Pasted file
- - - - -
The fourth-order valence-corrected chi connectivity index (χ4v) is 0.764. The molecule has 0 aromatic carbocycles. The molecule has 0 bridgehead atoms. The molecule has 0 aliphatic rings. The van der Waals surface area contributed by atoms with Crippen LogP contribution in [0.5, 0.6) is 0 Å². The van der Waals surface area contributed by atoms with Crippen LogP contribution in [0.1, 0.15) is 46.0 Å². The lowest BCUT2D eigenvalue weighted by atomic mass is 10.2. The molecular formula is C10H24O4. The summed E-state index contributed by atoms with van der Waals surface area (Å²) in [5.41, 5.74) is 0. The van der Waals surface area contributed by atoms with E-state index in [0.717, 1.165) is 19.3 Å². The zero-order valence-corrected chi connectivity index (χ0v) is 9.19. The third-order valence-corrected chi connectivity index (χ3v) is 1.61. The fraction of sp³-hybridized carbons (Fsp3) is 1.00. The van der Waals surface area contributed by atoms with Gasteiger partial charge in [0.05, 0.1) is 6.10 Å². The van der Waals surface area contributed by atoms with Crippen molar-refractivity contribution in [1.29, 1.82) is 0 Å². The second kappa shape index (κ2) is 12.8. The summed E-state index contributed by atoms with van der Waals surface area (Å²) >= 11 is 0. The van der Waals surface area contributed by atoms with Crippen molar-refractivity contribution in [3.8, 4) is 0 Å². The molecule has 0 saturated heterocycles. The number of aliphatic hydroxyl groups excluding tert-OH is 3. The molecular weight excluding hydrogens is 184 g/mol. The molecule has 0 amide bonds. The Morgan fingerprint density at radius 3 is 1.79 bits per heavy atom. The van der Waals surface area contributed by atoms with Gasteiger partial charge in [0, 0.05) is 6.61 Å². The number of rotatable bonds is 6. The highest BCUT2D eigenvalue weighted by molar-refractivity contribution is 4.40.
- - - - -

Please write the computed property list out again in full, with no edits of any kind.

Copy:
The fourth-order valence-corrected chi connectivity index (χ4v) is 0.764. The molecule has 0 aromatic carbocycles. The molecule has 0 bridgehead atoms. The molecule has 0 aliphatic rings. The van der Waals surface area contributed by atoms with Crippen LogP contribution in [0.5, 0.6) is 0 Å². The van der Waals surface area contributed by atoms with Crippen LogP contribution in [0.1, 0.15) is 46.0 Å². The lowest BCUT2D eigenvalue weighted by atomic mass is 10.2. The molecular formula is C10H24O4. The summed E-state index contributed by atoms with van der Waals surface area (Å²) in [5.41, 5.74) is 0. The van der Waals surface area contributed by atoms with E-state index in [0.717, 1.165) is 19.3 Å². The zero-order valence-corrected chi connectivity index (χ0v) is 9.19. The third-order valence-corrected chi connectivity index (χ3v) is 1.61. The fraction of sp³-hybridized carbons (Fsp3) is 1.00. The van der Waals surface area contributed by atoms with Gasteiger partial charge in [0.05, 0.1) is 6.10 Å². The van der Waals surface area contributed by atoms with Crippen molar-refractivity contribution in [1.29, 1.82) is 0 Å². The second kappa shape index (κ2) is 12.8. The summed E-state index contributed by atoms with van der Waals surface area (Å²) >= 11 is 0. The van der Waals surface area contributed by atoms with Crippen molar-refractivity contribution in [3.8, 4) is 0 Å². The molecule has 0 saturated heterocycles. The number of aliphatic hydroxyl groups excluding tert-OH is 3. The molecular weight excluding hydrogens is 184 g/mol. The molecule has 0 amide bonds. The Morgan fingerprint density at radius 3 is 1.79 bits per heavy atom. The van der Waals surface area contributed by atoms with Gasteiger partial charge in [0, 0.05) is 6.61 Å². The number of rotatable bonds is 6. The highest BCUT2D eigenvalue weighted by molar-refractivity contribution is 4.40.